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US aircraft carrier, S.Korean warships stage drills as allies vow tit-for-tat military actions

An F/A-18E Super Hornet launches from the flight deck of the U.S. Navy’s only forward-deployed aircraft carrier, USS Ronald Reagan (CVN 76), as it steams in formation with ROKS Seoae Ryu Seong-ryong (DDG 993) and ROKS Gwanggaeto the Great (DDH 971), in waters east of the Korean Peninsula, Sept. 29. (File Photo - US Navy)
An F/A-18E Super Hornet launches from the flight deck of the U.S. Navy’s only forward-deployed aircraft carrier, USS Ronald Reagan (CVN 76), as it steams in formation with ROKS Seoae Ryu Seong-ryong (DDG 993) and ROKS Gwanggaeto the Great (DDH 971), in waters east of the Korean Peninsula, Sept. 29. (File Photo - US Navy)
South Korea and the United States on Friday began another round of large-scale naval drills, including a redeployed US aircraft carrier, in waters off the Korean Peninsula as the allies vow to take tit-for-tat military actions against North Korean provocations.

The two-day bilateral maneuvering exercises have been staged in international waters of the East Sea to “strengthen combined defense capabilities,” South Korea’s Joint Chiefs of Staff announced on Friday morning.

The US nuclear-powered aircraft carrier USS Ronald Reagan and its strike group, who have been repositioned near the Korean Peninsula are participating in the drills. Ticonderoga-class guided-missile cruiser USS Chancellorsville, Arleigh Burke-class destroyer USS Barry and Arleigh Burke-class guided-missile destroyer USS Benfold have been mobilized.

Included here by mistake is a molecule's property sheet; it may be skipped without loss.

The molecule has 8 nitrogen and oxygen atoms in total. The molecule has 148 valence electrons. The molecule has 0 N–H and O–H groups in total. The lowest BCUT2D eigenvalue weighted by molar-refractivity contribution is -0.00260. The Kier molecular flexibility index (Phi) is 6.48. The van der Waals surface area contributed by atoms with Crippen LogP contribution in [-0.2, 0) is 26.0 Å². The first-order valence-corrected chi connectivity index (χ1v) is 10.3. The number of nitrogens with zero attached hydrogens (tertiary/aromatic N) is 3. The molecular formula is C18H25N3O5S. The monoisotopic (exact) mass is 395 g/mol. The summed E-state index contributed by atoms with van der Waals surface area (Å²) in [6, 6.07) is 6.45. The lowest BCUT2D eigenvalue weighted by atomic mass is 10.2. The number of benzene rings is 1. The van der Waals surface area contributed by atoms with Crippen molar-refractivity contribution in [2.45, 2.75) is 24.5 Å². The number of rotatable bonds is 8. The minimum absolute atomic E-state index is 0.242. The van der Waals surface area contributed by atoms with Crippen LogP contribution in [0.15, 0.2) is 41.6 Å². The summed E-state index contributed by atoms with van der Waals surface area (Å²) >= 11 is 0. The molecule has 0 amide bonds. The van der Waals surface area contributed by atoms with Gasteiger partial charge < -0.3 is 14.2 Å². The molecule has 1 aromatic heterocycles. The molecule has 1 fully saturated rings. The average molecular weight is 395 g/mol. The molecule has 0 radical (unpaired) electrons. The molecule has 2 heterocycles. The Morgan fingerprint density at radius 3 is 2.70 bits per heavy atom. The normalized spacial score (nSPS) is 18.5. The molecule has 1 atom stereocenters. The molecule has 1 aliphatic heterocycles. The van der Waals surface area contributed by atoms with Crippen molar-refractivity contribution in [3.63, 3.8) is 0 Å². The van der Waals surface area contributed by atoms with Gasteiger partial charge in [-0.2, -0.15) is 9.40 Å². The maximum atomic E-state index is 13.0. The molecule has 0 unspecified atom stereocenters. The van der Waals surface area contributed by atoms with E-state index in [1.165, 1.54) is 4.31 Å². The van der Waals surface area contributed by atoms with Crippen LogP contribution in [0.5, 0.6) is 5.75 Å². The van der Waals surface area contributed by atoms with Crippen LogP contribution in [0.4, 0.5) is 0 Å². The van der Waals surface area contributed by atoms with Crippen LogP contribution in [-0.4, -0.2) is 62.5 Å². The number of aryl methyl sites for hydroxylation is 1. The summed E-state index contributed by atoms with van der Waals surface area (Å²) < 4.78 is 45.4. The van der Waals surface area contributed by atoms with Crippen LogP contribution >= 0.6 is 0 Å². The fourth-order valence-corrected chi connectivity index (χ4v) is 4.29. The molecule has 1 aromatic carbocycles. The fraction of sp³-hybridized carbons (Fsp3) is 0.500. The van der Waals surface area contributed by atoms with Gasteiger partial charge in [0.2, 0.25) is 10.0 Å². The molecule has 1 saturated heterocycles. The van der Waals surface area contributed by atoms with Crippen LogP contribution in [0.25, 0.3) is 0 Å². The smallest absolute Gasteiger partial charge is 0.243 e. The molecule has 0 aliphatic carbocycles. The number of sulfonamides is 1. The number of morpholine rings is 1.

South Korea’s 4,400-ton destroyer Munmu the Great and Daegu-class frigate Donghae also joined the drills.

The maneuvering exercises include training to escort the USS Ronald Reagan down to waters southeast of the island of Jeju, according to the JCS.

The bilateral exercises involving the redeployed USS Ronald Reagan would enable South Korea and the US to strengthen “their firm operational capabilities and readiness to respond to any kind of North Korean provocations,” the JCS said

The USS Ronald Reagan Carrier Strike Group has been repositioned in the international waters of South Korea’s East Sea as of Wednesday, a day after North Korea fired a suspected intermediate-range ballistic missile that traveled around 4,500 kilometers and overflew Japan.

The USS Ronald Reagan and its strike group have publicly engaged in a total of four bilateral and trilateral naval drills for around two weeks from Sep. 26 through Saturday.

The navy forces on Wednesday staged a ballistic missile defense exercise that aims to improve interoperability and coordination among participants in detecting, tracking and intercepting ballistic targets.

The South Korean and US navy forces conducted four days of combined maritime exercises with the USS Ronald Reagan Carrier Strike Group in the East Sea on Sep. 29. The following day, a trilateral anti-submarine warfare exercise was conducted in the international waters of the East Sea, which is was first of its kind since 2017.